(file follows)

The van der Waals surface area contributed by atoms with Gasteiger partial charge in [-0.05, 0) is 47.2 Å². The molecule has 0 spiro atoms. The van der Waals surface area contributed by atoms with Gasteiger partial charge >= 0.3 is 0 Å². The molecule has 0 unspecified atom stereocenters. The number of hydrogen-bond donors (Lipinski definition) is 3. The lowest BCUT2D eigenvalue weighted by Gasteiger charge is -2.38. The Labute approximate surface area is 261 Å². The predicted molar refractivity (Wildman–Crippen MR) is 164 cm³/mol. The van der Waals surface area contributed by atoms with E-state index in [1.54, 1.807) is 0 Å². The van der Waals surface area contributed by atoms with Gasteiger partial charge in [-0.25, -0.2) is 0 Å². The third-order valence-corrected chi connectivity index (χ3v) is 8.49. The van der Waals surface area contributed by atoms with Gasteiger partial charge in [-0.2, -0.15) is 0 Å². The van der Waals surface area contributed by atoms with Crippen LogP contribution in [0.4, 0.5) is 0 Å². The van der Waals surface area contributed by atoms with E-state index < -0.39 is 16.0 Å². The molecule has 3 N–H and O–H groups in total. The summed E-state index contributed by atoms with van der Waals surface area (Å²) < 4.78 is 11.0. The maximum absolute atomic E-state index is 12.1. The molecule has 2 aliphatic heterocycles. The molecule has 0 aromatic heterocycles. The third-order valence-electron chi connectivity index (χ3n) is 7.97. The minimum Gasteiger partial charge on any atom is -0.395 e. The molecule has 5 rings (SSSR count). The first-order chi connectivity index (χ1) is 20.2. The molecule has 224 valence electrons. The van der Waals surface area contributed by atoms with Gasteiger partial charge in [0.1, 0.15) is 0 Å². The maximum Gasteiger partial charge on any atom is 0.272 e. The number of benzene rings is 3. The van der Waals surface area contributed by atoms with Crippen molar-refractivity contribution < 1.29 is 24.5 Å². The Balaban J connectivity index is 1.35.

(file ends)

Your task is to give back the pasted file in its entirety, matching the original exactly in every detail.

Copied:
The van der Waals surface area contributed by atoms with Gasteiger partial charge in [-0.05, 0) is 47.2 Å². The molecule has 0 spiro atoms. The van der Waals surface area contributed by atoms with Gasteiger partial charge >= 0.3 is 0 Å². The molecule has 0 unspecified atom stereocenters. The number of hydrogen-bond donors (Lipinski definition) is 3. The lowest BCUT2D eigenvalue weighted by Gasteiger charge is -2.38. The Labute approximate surface area is 261 Å². The predicted molar refractivity (Wildman–Crippen MR) is 164 cm³/mol. The van der Waals surface area contributed by atoms with E-state index in [1.54, 1.807) is 0 Å². The van der Waals surface area contributed by atoms with Gasteiger partial charge in [-0.25, -0.2) is 0 Å². The third-order valence-corrected chi connectivity index (χ3v) is 8.49. The van der Waals surface area contributed by atoms with Gasteiger partial charge in [-0.2, -0.15) is 0 Å². The van der Waals surface area contributed by atoms with Crippen LogP contribution in [0.4, 0.5) is 0 Å². The van der Waals surface area contributed by atoms with E-state index < -0.39 is 16.0 Å². The molecule has 3 N–H and O–H groups in total. The summed E-state index contributed by atoms with van der Waals surface area (Å²) < 4.78 is 11.0. The maximum absolute atomic E-state index is 12.1. The molecule has 2 aliphatic heterocycles. The molecule has 0 aromatic heterocycles. The third-order valence-electron chi connectivity index (χ3n) is 7.97. The minimum Gasteiger partial charge on any atom is -0.395 e. The molecule has 5 rings (SSSR count). The first-order chi connectivity index (χ1) is 20.2. The molecule has 224 valence electrons. The van der Waals surface area contributed by atoms with Gasteiger partial charge in [0.1, 0.15) is 0 Å². The maximum Gasteiger partial charge on any atom is 0.272 e. The number of benzene rings is 3. The van der Waals surface area contributed by atoms with Crippen molar-refractivity contribution < 1.29 is 24.5 Å². The Balaban J connectivity index is 1.35.